“She lifted from her lap a great stone of a clear green, set in a silver brooch that was wrought in the likeness of an eagle with outspread wings; and as she held it up the gem flashed like the sun shining through the leaves of spring.”
We do not read of the influence of the stone upon Aragorn in the rest of the story. We know that Galadriel had given the stone to Celebrian, her daughter and that through her it passed to Arwen. Did Aragorn know that Arwen had possessed the stone, the very stone that Eärendil had once worn? Was it this connection that caused him to insist that Bilbo included the Elfstone in his verses? Was Aragorn, in his own way, reminding the son of Eärendil that he too was intimately linked to this story? Aragorn will be crowned the King Elessar and he will bring healing to Middle-earth just as the prayer of Eärendil did so at the end of the First Age. At this point of the story on the eve of the Council of Elrond all there is is hope but it is enough.
6 thoughts on ““Aragorn Insisted on My Putting in a Green Stone.” The Importance of Hope in The Lord of the Rings.”
THANK YOU for explaining the green stone! I am not sure why I had not figured that out yet, but I am relieved to understand that part now.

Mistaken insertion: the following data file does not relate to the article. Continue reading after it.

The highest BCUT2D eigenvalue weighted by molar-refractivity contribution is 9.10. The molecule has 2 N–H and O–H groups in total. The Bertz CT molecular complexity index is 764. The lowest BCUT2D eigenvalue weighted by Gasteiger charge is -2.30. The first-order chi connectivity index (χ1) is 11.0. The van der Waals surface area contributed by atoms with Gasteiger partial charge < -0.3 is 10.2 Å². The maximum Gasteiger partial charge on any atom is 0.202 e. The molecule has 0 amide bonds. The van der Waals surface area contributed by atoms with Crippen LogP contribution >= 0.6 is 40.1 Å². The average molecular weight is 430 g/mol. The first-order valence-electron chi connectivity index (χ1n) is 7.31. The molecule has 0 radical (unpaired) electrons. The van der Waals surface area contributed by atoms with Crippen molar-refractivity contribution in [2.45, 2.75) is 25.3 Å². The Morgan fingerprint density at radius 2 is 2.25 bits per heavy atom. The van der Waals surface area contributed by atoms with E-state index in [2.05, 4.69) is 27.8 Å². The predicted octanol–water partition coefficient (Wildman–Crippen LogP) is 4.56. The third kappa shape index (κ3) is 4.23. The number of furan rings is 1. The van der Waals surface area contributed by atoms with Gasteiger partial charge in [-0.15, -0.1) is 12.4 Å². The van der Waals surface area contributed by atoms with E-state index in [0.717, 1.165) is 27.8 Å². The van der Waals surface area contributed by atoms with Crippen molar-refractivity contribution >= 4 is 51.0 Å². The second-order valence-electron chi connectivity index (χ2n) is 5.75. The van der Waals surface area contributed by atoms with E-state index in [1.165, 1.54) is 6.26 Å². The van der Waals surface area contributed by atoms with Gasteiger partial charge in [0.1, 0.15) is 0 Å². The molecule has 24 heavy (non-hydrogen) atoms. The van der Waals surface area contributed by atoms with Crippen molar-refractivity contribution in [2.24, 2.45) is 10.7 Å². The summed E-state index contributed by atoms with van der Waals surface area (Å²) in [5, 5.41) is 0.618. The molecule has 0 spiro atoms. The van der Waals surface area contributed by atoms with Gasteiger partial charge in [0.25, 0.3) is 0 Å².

Nicole, thank you for leaving a comment. It is always good to know that what I have written has been some use to someone. I don’t know about you but the reason why it took me a long time to figure it out is because the story of the green stone is pretty well hidden inside The Lord of the Rings. I have been reading it for over 50 years now and I had never given it any attention until I wanted to write about it. It took me a much longer time to research than usual. Normally I write about something that has touched my heart and imagination as with Frodo and the music in the Hall of Fire. Now all the details of the story around Frodo’s remark about it all seeming to fit somehow are grabbing hold of me.
Oh My Gosh, I so appreciate the deeper view into this story. I have just been reading the fall of Gondolin. Thank you for bringing to light your additional views that show connections I just never saw. What a world Mr Tolkien created
Thank you so much for your kind comment. I went on quite a voyage of discovery on this one myself! And that was after 50 years of reading The Lord of the Rings. I agree with you completely when you say, “What a world Mr Tolkien created”.
Thank you for this write-up, Stephen!
I particularly like how you emphasise the importance of giving something to somebody. One’s intentions are vital in the further fate of an item in question and play such a huge role. Thank you for the insight!
The contrast between Fëanor and Enerdhil is stark. And then there is the tragic history of the Ring of Power and its relationship to deeds of violence until Gandalf persuades Bilbo to give up the Ring and let it pass on to Frodo. And, of course, even there there is the implied threat of violence. How relieved Gandalf must have been that Bilbo gave up the Ring freely. Even the possibility of the alternative and its consequences does not bear thinking of.